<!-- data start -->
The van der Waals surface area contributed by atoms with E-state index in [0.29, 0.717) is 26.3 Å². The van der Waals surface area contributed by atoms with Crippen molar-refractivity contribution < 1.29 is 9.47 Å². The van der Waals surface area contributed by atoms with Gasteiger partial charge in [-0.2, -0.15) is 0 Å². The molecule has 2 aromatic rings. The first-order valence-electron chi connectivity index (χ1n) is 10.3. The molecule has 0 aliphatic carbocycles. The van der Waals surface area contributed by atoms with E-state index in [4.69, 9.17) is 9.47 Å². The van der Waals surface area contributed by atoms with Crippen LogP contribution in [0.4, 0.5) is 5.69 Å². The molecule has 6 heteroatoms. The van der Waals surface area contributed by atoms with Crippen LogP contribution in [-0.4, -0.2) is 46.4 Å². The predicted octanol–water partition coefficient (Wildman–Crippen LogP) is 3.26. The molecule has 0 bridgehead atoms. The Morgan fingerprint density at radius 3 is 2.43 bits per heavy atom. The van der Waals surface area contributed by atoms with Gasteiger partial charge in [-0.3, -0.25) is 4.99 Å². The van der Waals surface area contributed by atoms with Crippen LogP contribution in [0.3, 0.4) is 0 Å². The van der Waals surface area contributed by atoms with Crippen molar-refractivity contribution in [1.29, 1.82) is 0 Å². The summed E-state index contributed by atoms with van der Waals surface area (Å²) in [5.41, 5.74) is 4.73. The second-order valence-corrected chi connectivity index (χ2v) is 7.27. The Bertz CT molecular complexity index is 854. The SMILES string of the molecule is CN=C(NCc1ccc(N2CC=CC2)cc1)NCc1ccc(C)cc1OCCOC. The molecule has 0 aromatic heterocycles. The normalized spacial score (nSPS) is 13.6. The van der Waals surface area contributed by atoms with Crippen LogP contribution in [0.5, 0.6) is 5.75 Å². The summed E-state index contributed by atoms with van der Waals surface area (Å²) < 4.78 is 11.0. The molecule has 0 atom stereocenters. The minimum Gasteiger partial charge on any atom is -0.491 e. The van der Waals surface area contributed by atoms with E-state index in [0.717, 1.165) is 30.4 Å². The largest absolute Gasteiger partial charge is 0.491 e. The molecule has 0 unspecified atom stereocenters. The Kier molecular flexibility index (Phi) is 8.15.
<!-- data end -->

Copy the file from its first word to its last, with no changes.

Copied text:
The van der Waals surface area contributed by atoms with E-state index in [0.29, 0.717) is 26.3 Å². The van der Waals surface area contributed by atoms with Crippen molar-refractivity contribution < 1.29 is 9.47 Å². The van der Waals surface area contributed by atoms with Gasteiger partial charge in [-0.2, -0.15) is 0 Å². The molecule has 2 aromatic rings. The first-order valence-electron chi connectivity index (χ1n) is 10.3. The molecule has 0 aliphatic carbocycles. The van der Waals surface area contributed by atoms with E-state index in [4.69, 9.17) is 9.47 Å². The van der Waals surface area contributed by atoms with Crippen LogP contribution in [0.4, 0.5) is 5.69 Å². The molecule has 6 heteroatoms. The van der Waals surface area contributed by atoms with Crippen LogP contribution in [-0.4, -0.2) is 46.4 Å². The predicted octanol–water partition coefficient (Wildman–Crippen LogP) is 3.26. The molecule has 0 bridgehead atoms. The Morgan fingerprint density at radius 3 is 2.43 bits per heavy atom. The van der Waals surface area contributed by atoms with Gasteiger partial charge in [-0.3, -0.25) is 4.99 Å². The van der Waals surface area contributed by atoms with Crippen LogP contribution in [0.3, 0.4) is 0 Å². The van der Waals surface area contributed by atoms with Crippen molar-refractivity contribution in [1.29, 1.82) is 0 Å². The summed E-state index contributed by atoms with van der Waals surface area (Å²) in [5.41, 5.74) is 4.73. The second-order valence-corrected chi connectivity index (χ2v) is 7.27. The Bertz CT molecular complexity index is 854. The SMILES string of the molecule is CN=C(NCc1ccc(N2CC=CC2)cc1)NCc1ccc(C)cc1OCCOC. The molecule has 0 aromatic heterocycles. The normalized spacial score (nSPS) is 13.6. The van der Waals surface area contributed by atoms with Crippen LogP contribution in [0.5, 0.6) is 5.75 Å². The summed E-state index contributed by atoms with van der Waals surface area (Å²) < 4.78 is 11.0. The molecule has 0 atom stereocenters. The minimum Gasteiger partial charge on any atom is -0.491 e. The van der Waals surface area contributed by atoms with E-state index in [0.717, 1.165) is 30.4 Å². The largest absolute Gasteiger partial charge is 0.491 e. The molecule has 0 unspecified atom stereocenters. The Kier molecular flexibility index (Phi) is 8.15.